First Nations Tax Commission – Commission de la fiscalité des premières nations
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11th Jul 2017 | by: FNTC

As technology continues to evolve and advance, so does the way we interact with and access information, from social networking, to shopping, to accessing services. Many reading this newsletter will also do so online. More of what we do every day occurs online, with services growing, adapting, and improving all the time.

First Nation administrations and the public sectors are also beginning to deliver more services online. For example, the BC provincial government has made strides in developing their online presence. However, while a number of appeals and mediation services can be initiated online, such as the Civil Resolution Tribunal or Small Claims BC’s Online Dispute Resolution, the provincial government has not yet developed an online assessment appeals process.

Online assessment appeals, both informally and formally, provide the assessor and property owner with the platform to adjust errors and resolve disputes. All levels of appeals, from administrative to judicial, have the potential to flow through an online system. Moving these services online improves accessibility and visibility. Work can be done remotely with both parties having access to a service happening in real time.

Appeal documents, such as assessed values, collected data, support documents, and operating procedures can be filed and viewed online. Property owners are able to see the progress of their appeal, creating a transparent, open, and engaging process. Developments such as tele-conferencing and video-conferencing also improve infrastructure as well as options for housing an assessment appeals process online.

While there are several benefits to an online system, there are important points to consider in the development of online systems. Access can be an issue for remote or rural communities and this can contribute to a potential knowledge gap. Online assessment appeals can also be impersonal and easily disrupted by a misunderstanding, or a technical failing.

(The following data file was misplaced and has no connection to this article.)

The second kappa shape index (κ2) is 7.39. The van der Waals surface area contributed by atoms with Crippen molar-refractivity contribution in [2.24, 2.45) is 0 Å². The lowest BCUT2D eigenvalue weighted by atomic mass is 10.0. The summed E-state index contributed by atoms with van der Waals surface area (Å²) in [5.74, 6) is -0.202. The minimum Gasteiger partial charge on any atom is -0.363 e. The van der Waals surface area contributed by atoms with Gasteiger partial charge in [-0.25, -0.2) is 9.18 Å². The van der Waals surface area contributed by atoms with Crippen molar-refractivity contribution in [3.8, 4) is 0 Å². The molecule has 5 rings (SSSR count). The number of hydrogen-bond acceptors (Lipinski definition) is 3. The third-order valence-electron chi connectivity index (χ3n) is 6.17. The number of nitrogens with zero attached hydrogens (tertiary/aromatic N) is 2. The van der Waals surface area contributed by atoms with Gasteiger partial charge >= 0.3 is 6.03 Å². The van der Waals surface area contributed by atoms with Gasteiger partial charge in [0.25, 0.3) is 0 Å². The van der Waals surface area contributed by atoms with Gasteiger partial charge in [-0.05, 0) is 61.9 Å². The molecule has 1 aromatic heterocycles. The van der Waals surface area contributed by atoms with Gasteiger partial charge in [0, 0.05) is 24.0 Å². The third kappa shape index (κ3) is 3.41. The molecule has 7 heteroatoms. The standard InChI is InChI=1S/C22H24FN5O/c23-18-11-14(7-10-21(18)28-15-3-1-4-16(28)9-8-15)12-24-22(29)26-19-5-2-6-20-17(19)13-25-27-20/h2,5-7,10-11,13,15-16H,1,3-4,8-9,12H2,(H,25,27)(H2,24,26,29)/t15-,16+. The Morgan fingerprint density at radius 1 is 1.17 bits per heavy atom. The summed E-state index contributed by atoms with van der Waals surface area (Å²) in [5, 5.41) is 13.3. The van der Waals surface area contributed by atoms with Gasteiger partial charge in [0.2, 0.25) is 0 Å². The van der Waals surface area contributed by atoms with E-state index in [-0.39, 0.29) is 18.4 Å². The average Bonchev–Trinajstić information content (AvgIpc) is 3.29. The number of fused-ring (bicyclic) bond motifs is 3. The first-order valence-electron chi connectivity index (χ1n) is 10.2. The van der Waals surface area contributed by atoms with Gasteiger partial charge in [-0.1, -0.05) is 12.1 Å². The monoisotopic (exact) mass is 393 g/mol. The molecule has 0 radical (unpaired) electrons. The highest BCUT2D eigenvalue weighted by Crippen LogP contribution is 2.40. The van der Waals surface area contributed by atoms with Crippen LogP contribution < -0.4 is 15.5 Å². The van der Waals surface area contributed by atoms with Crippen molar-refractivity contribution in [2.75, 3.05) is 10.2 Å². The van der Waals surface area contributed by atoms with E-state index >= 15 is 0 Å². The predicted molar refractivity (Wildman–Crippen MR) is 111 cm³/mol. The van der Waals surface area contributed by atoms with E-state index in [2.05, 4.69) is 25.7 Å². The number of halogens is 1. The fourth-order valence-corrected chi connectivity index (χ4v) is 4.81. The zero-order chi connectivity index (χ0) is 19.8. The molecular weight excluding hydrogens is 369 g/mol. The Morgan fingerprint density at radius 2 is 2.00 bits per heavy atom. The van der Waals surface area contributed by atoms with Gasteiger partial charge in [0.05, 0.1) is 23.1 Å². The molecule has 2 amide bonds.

There is also a risk in removing the human connection in face to face meetings between assessors and property owners, and at the appeal boards, hearings, and tribunals. Understanding the barriers of moving a system online helps to ensure these risks are mitigated to offer users the best online experience possible.

The issue in anticipating the potential arrival of online assessment appeals is whether the assessment system’s gains exceed what they may lose. Interest in this area is growing and work is ongoing. The International Association of Assessing Officers (IAAO) are undertaking studies and looking to appraisers in jurisdictions using online assessment appeals to collect data on the effectiveness of these systems.

As a part of its research agenda, the First Nations Tax Commission will examine the online assessment appeals process and its potential application for First Nation property tax systems. Ultimately, improving access to dispute resolution mechanisms that follow due process and standards, advances equity between all parties and cultivates stronger working relationships moving forward.

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